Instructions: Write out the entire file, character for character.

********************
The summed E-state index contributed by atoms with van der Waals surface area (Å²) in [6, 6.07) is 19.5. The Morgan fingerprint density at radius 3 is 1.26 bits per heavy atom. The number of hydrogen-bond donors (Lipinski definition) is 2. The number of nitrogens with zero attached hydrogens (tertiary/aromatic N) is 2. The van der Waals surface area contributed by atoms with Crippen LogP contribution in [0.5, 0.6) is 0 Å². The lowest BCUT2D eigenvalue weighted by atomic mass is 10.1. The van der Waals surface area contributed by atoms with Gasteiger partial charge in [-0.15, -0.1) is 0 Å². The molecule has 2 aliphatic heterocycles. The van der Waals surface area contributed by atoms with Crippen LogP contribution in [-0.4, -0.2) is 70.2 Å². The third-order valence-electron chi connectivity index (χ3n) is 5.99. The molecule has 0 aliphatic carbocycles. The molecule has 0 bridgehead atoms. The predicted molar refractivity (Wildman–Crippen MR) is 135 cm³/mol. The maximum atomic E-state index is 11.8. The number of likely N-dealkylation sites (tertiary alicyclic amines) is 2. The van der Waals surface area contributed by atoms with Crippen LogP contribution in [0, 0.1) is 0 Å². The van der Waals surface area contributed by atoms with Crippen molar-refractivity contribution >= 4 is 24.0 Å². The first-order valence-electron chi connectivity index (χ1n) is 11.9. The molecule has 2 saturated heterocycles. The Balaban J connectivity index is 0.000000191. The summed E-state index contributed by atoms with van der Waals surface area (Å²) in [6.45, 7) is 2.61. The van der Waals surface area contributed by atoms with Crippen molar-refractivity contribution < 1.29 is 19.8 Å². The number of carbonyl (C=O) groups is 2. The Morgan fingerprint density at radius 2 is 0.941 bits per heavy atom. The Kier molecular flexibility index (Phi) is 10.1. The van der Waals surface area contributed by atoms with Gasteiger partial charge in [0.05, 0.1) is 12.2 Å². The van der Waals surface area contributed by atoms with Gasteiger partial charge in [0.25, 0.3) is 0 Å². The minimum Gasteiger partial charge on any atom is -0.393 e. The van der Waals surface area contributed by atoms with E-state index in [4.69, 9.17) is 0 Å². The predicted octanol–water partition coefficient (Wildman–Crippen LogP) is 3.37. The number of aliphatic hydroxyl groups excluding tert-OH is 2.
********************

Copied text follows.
The summed E-state index contributed by atoms with van der Waals surface area (Å²) in [6, 6.07) is 19.5. The Morgan fingerprint density at radius 3 is 1.26 bits per heavy atom. The number of hydrogen-bond donors (Lipinski definition) is 2. The number of nitrogens with zero attached hydrogens (tertiary/aromatic N) is 2. The van der Waals surface area contributed by atoms with Crippen LogP contribution in [0.5, 0.6) is 0 Å². The lowest BCUT2D eigenvalue weighted by atomic mass is 10.1. The van der Waals surface area contributed by atoms with Gasteiger partial charge in [-0.15, -0.1) is 0 Å². The molecule has 2 aliphatic heterocycles. The van der Waals surface area contributed by atoms with Crippen LogP contribution in [-0.4, -0.2) is 70.2 Å². The third-order valence-electron chi connectivity index (χ3n) is 5.99. The molecule has 0 aliphatic carbocycles. The molecule has 0 bridgehead atoms. The predicted molar refractivity (Wildman–Crippen MR) is 135 cm³/mol. The maximum atomic E-state index is 11.8. The number of likely N-dealkylation sites (tertiary alicyclic amines) is 2. The van der Waals surface area contributed by atoms with Crippen LogP contribution in [0, 0.1) is 0 Å². The van der Waals surface area contributed by atoms with Crippen molar-refractivity contribution >= 4 is 24.0 Å². The first-order valence-electron chi connectivity index (χ1n) is 11.9. The molecule has 2 saturated heterocycles. The Balaban J connectivity index is 0.000000191. The summed E-state index contributed by atoms with van der Waals surface area (Å²) in [6.45, 7) is 2.61. The van der Waals surface area contributed by atoms with Crippen molar-refractivity contribution < 1.29 is 19.8 Å². The number of carbonyl (C=O) groups is 2. The Morgan fingerprint density at radius 2 is 0.941 bits per heavy atom. The Kier molecular flexibility index (Phi) is 10.1. The van der Waals surface area contributed by atoms with Gasteiger partial charge in [0.05, 0.1) is 12.2 Å². The van der Waals surface area contributed by atoms with Gasteiger partial charge in [0.25, 0.3) is 0 Å². The minimum Gasteiger partial charge on any atom is -0.393 e. The van der Waals surface area contributed by atoms with E-state index in [4.69, 9.17) is 0 Å². The predicted octanol–water partition coefficient (Wildman–Crippen LogP) is 3.37. The number of aliphatic hydroxyl groups excluding tert-OH is 2.